To ensure precise control, accuracy and reliability which would reduce maintenance requirements, Marietta NDT used drive and control components from Bosch Rexroth. Rexroth's components-including digital servo drives and controllers, profiled guide rails and pneumatic components- allow the machine to follow intricate path planning for scanning complex, curved objects with tightly controlled motion tolerance. Rexroth Distributor Livingston & Haven provided design and programming expertise for the new line of machines.
"The high-quality controllers are reliable and easy to programme. They can also accommodate the large number of interpolated axes of the machines," said Cooper. In addition, the controllers generate minimal overall electrical noise to minimise ultrasound interference, producing a higher quality image than was possible in the past. The pneumatic components include a vacuum generator to remove air from the nozzle which also improves the quality of the ultrasonic scans.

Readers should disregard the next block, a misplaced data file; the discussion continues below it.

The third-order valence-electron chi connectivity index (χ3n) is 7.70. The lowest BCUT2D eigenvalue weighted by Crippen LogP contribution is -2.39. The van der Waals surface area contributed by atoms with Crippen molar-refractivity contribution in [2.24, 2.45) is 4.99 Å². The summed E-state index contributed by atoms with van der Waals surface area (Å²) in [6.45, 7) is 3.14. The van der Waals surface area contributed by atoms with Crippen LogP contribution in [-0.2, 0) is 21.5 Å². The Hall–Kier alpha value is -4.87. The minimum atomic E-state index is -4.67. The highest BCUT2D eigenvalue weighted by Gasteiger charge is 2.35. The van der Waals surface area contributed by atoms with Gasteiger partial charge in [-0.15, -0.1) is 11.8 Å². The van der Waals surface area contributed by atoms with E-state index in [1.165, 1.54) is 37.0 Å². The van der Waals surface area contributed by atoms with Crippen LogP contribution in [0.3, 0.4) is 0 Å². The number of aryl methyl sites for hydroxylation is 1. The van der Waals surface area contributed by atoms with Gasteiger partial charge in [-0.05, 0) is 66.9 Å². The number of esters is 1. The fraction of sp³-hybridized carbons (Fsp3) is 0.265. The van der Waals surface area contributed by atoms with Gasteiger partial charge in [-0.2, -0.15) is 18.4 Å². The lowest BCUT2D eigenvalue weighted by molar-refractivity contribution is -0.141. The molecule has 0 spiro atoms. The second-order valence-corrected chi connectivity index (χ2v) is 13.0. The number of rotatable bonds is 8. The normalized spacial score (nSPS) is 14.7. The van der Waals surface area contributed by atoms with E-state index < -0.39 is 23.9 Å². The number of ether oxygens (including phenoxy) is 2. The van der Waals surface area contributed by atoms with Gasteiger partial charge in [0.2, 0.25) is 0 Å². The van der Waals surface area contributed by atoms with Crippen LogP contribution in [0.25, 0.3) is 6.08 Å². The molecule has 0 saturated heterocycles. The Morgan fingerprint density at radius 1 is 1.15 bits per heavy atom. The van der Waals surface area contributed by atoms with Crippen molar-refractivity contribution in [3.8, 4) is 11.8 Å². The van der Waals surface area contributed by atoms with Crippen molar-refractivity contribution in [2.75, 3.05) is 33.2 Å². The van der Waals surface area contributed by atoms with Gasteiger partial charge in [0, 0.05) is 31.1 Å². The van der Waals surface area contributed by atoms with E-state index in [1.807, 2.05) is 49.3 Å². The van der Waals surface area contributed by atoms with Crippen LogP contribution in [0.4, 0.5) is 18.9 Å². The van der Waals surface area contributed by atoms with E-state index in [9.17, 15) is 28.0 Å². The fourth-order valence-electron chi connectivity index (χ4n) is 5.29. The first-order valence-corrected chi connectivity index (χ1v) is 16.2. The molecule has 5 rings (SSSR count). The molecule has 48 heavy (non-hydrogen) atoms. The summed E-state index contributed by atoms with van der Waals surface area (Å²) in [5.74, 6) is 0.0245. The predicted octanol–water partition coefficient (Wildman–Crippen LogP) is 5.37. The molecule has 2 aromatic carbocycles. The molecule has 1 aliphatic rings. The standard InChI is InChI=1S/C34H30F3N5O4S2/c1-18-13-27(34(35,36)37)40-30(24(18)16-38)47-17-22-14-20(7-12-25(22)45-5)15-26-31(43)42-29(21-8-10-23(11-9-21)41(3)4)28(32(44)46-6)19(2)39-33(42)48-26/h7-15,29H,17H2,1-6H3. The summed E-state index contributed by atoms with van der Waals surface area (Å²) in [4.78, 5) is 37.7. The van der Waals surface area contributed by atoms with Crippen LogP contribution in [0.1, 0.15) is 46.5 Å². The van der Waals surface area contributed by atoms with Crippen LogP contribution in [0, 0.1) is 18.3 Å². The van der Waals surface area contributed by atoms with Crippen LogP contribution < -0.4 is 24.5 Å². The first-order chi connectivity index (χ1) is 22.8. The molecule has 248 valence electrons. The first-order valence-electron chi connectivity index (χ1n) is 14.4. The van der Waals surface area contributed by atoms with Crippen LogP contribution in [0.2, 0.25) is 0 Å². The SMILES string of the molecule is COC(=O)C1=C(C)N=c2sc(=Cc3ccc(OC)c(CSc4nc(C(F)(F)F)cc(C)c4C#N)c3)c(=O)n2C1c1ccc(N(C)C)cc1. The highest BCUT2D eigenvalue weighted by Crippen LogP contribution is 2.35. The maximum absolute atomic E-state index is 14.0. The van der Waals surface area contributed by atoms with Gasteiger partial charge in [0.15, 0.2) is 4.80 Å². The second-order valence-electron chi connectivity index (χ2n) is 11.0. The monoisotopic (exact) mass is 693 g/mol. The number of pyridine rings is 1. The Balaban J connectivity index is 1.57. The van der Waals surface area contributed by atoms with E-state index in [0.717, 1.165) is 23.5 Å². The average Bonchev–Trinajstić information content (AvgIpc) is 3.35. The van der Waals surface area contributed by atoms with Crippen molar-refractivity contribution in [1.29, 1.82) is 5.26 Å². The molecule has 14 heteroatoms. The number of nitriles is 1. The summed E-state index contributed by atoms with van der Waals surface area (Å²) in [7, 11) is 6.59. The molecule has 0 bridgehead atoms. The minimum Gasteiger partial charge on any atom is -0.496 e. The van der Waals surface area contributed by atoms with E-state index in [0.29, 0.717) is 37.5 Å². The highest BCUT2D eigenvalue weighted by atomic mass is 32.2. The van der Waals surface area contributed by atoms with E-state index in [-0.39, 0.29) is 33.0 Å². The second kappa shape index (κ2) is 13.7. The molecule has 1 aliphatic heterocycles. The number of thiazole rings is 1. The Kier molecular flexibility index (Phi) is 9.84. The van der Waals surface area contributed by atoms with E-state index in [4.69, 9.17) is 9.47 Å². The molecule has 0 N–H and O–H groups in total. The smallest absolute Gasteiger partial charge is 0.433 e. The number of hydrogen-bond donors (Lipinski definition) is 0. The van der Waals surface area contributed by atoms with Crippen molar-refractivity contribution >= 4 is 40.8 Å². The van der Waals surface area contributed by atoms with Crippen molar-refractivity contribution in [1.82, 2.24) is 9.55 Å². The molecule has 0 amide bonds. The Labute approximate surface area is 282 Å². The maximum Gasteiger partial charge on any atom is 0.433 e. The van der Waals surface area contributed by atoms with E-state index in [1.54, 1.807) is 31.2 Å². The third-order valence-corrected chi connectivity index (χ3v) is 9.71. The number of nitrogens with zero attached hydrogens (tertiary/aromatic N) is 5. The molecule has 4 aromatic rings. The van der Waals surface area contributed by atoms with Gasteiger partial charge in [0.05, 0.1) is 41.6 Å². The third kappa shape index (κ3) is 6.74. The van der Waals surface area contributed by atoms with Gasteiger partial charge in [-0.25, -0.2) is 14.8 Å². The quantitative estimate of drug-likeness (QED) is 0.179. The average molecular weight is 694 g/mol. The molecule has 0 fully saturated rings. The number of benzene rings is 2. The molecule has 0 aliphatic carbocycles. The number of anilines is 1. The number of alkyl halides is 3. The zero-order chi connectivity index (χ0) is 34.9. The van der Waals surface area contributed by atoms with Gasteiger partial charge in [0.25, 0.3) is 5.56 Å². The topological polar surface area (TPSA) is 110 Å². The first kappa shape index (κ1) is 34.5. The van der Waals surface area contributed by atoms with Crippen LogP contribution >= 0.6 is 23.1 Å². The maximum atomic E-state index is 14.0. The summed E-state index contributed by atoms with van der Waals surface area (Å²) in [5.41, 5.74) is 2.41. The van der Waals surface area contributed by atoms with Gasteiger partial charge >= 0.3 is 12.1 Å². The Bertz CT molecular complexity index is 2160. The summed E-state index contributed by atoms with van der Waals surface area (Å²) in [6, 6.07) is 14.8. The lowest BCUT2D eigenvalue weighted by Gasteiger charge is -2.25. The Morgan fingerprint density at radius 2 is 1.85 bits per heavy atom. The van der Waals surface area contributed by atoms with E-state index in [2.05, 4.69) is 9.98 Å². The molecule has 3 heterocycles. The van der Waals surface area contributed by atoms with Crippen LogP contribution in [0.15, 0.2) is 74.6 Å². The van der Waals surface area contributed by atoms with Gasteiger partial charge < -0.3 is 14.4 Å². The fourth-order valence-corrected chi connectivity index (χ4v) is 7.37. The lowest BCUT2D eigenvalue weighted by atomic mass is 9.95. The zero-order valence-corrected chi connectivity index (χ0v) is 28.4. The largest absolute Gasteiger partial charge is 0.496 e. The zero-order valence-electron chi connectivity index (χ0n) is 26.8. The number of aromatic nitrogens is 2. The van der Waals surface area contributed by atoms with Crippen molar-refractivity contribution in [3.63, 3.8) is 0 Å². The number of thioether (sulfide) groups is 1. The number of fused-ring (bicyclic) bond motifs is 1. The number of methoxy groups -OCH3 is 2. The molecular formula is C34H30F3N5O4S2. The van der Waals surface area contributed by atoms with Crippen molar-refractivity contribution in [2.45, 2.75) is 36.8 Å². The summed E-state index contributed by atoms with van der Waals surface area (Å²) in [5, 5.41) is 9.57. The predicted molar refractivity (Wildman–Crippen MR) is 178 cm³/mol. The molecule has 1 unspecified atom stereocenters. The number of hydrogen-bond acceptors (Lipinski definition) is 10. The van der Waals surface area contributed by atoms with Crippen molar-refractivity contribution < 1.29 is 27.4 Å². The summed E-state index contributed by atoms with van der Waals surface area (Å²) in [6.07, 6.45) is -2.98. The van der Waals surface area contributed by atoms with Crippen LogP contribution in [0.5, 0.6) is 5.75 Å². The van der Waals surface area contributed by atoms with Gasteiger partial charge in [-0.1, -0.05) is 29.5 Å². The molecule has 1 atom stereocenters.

According to Ben Strong, automation specialist at Livingston & Haven, the linear guide rails used in the AG2 also contribute to the overall rigidity and accuracy of the machine. "If the machine is not stiff enough to handle the squirter system, it will begin to vibrate, which adversely affects the testing," Strong said. He added that from a maintenance perspective, the linear guide rails are an ideal solution due to their longer lubrication interval, dual rail datums and interchangeable runner blocks. In addition, the rails are plated with dense chrome to resist rust, a crucial consideration for a machine that incorporates water.